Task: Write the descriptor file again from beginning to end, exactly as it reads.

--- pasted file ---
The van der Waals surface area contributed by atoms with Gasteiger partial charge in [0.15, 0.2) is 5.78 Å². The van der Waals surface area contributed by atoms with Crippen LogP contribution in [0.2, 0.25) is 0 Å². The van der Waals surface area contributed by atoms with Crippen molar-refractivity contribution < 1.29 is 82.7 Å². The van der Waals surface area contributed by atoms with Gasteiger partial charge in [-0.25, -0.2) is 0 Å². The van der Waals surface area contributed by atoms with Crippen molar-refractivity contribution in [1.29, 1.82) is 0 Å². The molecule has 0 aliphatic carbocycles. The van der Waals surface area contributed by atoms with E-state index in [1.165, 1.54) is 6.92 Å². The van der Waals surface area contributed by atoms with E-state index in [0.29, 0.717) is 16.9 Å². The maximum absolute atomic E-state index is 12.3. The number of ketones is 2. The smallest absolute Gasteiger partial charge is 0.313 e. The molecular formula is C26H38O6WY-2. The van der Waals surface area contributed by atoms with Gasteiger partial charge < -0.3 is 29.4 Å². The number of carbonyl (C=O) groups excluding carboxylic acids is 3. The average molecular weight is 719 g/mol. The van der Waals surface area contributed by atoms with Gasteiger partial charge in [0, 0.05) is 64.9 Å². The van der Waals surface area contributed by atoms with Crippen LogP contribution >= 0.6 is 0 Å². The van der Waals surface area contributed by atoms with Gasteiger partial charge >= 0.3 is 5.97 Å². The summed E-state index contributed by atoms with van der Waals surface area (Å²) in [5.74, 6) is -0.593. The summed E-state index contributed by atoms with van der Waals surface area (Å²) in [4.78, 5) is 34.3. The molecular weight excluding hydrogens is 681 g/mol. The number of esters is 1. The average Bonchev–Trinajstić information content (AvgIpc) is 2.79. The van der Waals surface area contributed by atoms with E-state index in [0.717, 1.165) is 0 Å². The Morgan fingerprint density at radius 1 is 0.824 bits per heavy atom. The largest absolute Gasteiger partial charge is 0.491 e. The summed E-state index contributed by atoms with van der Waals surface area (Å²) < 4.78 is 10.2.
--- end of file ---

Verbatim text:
The van der Waals surface area contributed by atoms with Gasteiger partial charge in [0.15, 0.2) is 5.78 Å². The van der Waals surface area contributed by atoms with Crippen LogP contribution in [0.2, 0.25) is 0 Å². The van der Waals surface area contributed by atoms with Crippen molar-refractivity contribution < 1.29 is 82.7 Å². The van der Waals surface area contributed by atoms with Gasteiger partial charge in [-0.25, -0.2) is 0 Å². The van der Waals surface area contributed by atoms with Crippen molar-refractivity contribution in [1.29, 1.82) is 0 Å². The molecule has 0 aliphatic carbocycles. The van der Waals surface area contributed by atoms with E-state index in [1.165, 1.54) is 6.92 Å². The van der Waals surface area contributed by atoms with E-state index in [0.29, 0.717) is 16.9 Å². The maximum absolute atomic E-state index is 12.3. The number of ketones is 2. The smallest absolute Gasteiger partial charge is 0.313 e. The molecular formula is C26H38O6WY-2. The van der Waals surface area contributed by atoms with Gasteiger partial charge < -0.3 is 29.4 Å². The number of carbonyl (C=O) groups excluding carboxylic acids is 3. The average molecular weight is 719 g/mol. The van der Waals surface area contributed by atoms with Gasteiger partial charge in [0, 0.05) is 64.9 Å². The van der Waals surface area contributed by atoms with Crippen LogP contribution >= 0.6 is 0 Å². The van der Waals surface area contributed by atoms with Gasteiger partial charge >= 0.3 is 5.97 Å². The summed E-state index contributed by atoms with van der Waals surface area (Å²) in [5.74, 6) is -0.593. The summed E-state index contributed by atoms with van der Waals surface area (Å²) in [4.78, 5) is 34.3. The molecular weight excluding hydrogens is 681 g/mol. The number of esters is 1. The average Bonchev–Trinajstić information content (AvgIpc) is 2.79. The van der Waals surface area contributed by atoms with E-state index in [0.717, 1.165) is 0 Å². The Morgan fingerprint density at radius 1 is 0.824 bits per heavy atom. The largest absolute Gasteiger partial charge is 0.491 e. The summed E-state index contributed by atoms with van der Waals surface area (Å²) < 4.78 is 10.2.